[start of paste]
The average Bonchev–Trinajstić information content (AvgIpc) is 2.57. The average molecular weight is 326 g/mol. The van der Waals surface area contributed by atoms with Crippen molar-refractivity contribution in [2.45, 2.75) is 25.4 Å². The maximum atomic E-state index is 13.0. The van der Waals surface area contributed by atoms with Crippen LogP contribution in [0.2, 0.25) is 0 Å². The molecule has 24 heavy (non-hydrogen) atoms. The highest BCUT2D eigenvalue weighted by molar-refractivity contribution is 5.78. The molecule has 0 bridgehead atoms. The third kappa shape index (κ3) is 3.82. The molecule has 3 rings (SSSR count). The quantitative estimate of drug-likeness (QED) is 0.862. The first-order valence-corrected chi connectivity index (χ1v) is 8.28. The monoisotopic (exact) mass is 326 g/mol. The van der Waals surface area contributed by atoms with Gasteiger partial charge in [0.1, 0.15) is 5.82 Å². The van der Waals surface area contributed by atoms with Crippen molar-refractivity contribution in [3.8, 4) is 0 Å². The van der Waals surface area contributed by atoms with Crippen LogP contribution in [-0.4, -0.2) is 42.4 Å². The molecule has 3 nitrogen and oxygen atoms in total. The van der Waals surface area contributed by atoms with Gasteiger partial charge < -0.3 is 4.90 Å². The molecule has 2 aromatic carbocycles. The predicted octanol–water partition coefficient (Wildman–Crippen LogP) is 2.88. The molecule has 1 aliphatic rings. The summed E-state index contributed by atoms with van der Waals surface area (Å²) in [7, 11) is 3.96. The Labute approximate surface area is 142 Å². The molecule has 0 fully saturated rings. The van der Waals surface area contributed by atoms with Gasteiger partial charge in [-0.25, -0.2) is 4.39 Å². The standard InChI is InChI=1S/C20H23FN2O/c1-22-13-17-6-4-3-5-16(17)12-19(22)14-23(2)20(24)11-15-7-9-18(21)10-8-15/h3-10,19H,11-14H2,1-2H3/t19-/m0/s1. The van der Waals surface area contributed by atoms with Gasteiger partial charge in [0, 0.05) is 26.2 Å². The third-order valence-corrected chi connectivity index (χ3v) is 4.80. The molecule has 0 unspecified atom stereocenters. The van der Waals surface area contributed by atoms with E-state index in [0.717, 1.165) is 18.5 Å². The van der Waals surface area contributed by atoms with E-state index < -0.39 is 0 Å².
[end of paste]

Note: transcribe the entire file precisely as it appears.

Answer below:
The average Bonchev–Trinajstić information content (AvgIpc) is 2.57. The average molecular weight is 326 g/mol. The van der Waals surface area contributed by atoms with Crippen molar-refractivity contribution in [2.45, 2.75) is 25.4 Å². The maximum atomic E-state index is 13.0. The van der Waals surface area contributed by atoms with Crippen LogP contribution in [0.2, 0.25) is 0 Å². The molecule has 24 heavy (non-hydrogen) atoms. The highest BCUT2D eigenvalue weighted by molar-refractivity contribution is 5.78. The molecule has 0 bridgehead atoms. The third kappa shape index (κ3) is 3.82. The molecule has 3 rings (SSSR count). The quantitative estimate of drug-likeness (QED) is 0.862. The first-order valence-corrected chi connectivity index (χ1v) is 8.28. The monoisotopic (exact) mass is 326 g/mol. The van der Waals surface area contributed by atoms with Gasteiger partial charge in [0.1, 0.15) is 5.82 Å². The van der Waals surface area contributed by atoms with Crippen molar-refractivity contribution in [3.8, 4) is 0 Å². The van der Waals surface area contributed by atoms with Crippen LogP contribution in [-0.4, -0.2) is 42.4 Å². The molecule has 3 nitrogen and oxygen atoms in total. The van der Waals surface area contributed by atoms with Gasteiger partial charge < -0.3 is 4.90 Å². The molecule has 2 aromatic carbocycles. The predicted octanol–water partition coefficient (Wildman–Crippen LogP) is 2.88. The molecule has 1 aliphatic rings. The summed E-state index contributed by atoms with van der Waals surface area (Å²) in [7, 11) is 3.96. The Labute approximate surface area is 142 Å². The molecule has 0 fully saturated rings. The van der Waals surface area contributed by atoms with Gasteiger partial charge in [-0.25, -0.2) is 4.39 Å². The standard InChI is InChI=1S/C20H23FN2O/c1-22-13-17-6-4-3-5-16(17)12-19(22)14-23(2)20(24)11-15-7-9-18(21)10-8-15/h3-10,19H,11-14H2,1-2H3/t19-/m0/s1. The van der Waals surface area contributed by atoms with Gasteiger partial charge in [0, 0.05) is 26.2 Å². The third-order valence-corrected chi connectivity index (χ3v) is 4.80. The molecule has 0 unspecified atom stereocenters. The van der Waals surface area contributed by atoms with E-state index in [0.717, 1.165) is 18.5 Å². The van der Waals surface area contributed by atoms with E-state index < -0.39 is 0 Å².